Skateboarding while blind: When technology replaces sight

Saturday, June 15, 2019
Skateboarding while blind: When technology replaces sight
A degenerative disorder left skateboarder Justin Bishop blind at the age of 25, but he doesn't let his disability stop him from pursuing his dream.

LONG BEACH, Calif. (KABC) -- Justin Bishop was on track to become a professional skateboarder when a rare disorder left the Las Vegas native visually impaired at the age of 25.

Bishop was diagnosed with retinitis pigmentosa at the age of 8.

"It's a degenerative eye condition where you're slowly losing your vision," said Bishop."I just stopped skateboarding and I had to learn how to be blind."

Around the age of 30, Bishop started working for an organization in Las Vegas that helps teach children with autism how to skateboard. That's when he rediscovered his passion for skating.

"I fell in love with skateboarding all over again," Bishop said.

Zappos, along with Not Impossible Labs, teamed up in 2018 to develop technology that would help Bishop navigate skate parks and the world through the use of sound.

"I use my cane to find out what's in front of me and I use the speakers to help me out with precise timing and gaps and coping, so it just elevates my skateboarding to where I want to push it," said Bishop.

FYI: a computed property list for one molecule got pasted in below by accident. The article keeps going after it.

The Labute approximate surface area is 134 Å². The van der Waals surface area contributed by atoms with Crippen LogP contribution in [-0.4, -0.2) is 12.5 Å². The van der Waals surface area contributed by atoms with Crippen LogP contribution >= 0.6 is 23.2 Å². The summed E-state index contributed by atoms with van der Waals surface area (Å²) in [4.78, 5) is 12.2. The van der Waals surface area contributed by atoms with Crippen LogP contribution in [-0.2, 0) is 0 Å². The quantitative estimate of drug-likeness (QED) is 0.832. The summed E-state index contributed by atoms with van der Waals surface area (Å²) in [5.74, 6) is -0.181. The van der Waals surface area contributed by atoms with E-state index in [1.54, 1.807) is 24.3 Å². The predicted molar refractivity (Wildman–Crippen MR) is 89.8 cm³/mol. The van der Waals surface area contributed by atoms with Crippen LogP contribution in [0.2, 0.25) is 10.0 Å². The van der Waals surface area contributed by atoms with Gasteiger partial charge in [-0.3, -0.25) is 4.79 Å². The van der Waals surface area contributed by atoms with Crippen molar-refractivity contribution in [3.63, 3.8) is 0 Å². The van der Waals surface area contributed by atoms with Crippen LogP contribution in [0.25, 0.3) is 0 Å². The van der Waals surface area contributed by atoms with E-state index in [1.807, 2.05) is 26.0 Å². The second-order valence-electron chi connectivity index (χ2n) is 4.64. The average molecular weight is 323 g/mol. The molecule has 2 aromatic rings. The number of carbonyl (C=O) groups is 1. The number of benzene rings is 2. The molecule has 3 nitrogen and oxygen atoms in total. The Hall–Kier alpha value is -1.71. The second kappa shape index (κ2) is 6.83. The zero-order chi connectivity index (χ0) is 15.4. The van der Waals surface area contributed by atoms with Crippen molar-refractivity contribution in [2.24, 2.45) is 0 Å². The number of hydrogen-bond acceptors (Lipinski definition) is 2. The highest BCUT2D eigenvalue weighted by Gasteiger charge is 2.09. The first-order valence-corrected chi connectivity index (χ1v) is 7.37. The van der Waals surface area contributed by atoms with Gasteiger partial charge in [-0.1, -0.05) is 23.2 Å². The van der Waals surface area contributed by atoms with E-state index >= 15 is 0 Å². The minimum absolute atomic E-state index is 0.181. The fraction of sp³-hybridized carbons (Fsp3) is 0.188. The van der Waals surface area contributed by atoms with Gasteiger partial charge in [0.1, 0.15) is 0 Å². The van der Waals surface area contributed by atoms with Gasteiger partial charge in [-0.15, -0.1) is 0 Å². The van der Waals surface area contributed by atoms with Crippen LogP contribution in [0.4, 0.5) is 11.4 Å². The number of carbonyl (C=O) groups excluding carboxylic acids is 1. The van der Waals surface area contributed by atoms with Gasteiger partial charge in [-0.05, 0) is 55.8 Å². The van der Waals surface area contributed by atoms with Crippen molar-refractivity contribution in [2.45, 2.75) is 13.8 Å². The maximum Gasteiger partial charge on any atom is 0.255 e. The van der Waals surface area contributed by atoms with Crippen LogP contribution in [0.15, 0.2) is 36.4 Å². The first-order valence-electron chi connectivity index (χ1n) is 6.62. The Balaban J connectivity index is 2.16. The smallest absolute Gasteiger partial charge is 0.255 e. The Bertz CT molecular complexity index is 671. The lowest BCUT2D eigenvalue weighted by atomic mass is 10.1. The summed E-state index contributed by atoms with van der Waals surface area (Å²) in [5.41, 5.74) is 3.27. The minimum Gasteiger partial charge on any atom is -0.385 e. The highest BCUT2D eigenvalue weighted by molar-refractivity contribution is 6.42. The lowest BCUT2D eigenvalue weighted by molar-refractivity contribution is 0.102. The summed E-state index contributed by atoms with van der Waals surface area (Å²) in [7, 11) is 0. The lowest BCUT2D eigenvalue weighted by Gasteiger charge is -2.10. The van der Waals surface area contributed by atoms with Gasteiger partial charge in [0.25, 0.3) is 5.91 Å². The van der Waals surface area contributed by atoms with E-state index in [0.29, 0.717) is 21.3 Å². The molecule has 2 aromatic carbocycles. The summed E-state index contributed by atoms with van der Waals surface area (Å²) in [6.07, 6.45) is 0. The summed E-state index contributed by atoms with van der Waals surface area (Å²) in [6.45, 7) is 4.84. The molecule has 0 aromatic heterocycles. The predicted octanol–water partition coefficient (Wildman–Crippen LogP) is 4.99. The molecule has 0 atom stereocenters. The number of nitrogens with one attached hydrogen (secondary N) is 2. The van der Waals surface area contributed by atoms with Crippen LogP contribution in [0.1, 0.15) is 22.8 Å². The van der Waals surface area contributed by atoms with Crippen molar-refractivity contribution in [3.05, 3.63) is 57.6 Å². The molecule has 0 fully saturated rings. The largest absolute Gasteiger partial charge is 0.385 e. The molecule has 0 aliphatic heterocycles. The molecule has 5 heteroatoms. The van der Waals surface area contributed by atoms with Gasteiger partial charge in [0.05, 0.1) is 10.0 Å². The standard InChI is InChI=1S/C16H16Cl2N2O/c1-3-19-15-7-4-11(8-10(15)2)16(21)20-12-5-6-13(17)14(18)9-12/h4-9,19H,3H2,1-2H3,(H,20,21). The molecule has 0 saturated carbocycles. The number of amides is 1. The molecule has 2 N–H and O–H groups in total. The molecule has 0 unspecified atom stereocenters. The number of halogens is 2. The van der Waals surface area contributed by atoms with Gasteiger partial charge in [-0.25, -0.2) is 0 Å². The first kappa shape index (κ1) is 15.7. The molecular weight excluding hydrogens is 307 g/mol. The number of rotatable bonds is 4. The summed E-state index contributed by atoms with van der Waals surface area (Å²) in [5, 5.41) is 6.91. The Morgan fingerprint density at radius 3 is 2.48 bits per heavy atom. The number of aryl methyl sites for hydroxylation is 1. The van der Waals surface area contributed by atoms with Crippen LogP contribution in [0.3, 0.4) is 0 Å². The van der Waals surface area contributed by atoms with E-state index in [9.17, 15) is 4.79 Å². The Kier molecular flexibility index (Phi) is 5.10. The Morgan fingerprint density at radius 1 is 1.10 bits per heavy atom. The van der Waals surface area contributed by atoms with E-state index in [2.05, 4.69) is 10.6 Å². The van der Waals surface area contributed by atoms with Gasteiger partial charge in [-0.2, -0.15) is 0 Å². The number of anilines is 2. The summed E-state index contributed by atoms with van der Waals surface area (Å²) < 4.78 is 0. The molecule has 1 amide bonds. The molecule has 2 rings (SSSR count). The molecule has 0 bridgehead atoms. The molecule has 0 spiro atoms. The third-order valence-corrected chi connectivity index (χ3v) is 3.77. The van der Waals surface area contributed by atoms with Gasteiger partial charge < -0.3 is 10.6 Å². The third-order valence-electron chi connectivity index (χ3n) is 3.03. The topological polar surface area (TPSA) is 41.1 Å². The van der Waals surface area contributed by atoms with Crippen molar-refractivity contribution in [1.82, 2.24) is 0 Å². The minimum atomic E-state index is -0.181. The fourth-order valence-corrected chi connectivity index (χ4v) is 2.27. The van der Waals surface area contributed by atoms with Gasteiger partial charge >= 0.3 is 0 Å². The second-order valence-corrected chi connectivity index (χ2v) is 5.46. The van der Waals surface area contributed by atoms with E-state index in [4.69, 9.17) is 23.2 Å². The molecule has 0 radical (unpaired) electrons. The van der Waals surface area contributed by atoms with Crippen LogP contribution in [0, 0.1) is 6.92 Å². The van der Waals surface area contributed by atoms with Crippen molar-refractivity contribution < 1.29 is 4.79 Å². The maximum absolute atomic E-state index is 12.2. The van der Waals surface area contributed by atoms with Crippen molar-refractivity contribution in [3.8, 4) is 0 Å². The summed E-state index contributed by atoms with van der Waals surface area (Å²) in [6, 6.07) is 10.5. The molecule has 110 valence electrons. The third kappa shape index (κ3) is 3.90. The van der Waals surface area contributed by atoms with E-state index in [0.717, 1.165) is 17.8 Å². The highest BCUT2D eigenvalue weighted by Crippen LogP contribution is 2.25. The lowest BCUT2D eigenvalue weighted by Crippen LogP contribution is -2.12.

Bishop tested out the sonic speakers at the 2019 Dew Tour.

"One of the coolest things about skateboarding is that anytime in life, if I fall, there are 20 people right there like, "Are you ok?" But when I'm here, no one is there, because everyone falls skateboarding so it just feels normal," he said.

Earlier this month, Justin secured three sponsors, Nixon, Electric and Element, allowing him to return to his passion for skateboarding.

Based in Venice, Not Impossible Labs hopes to make this technology available to any skate or terrain park in America.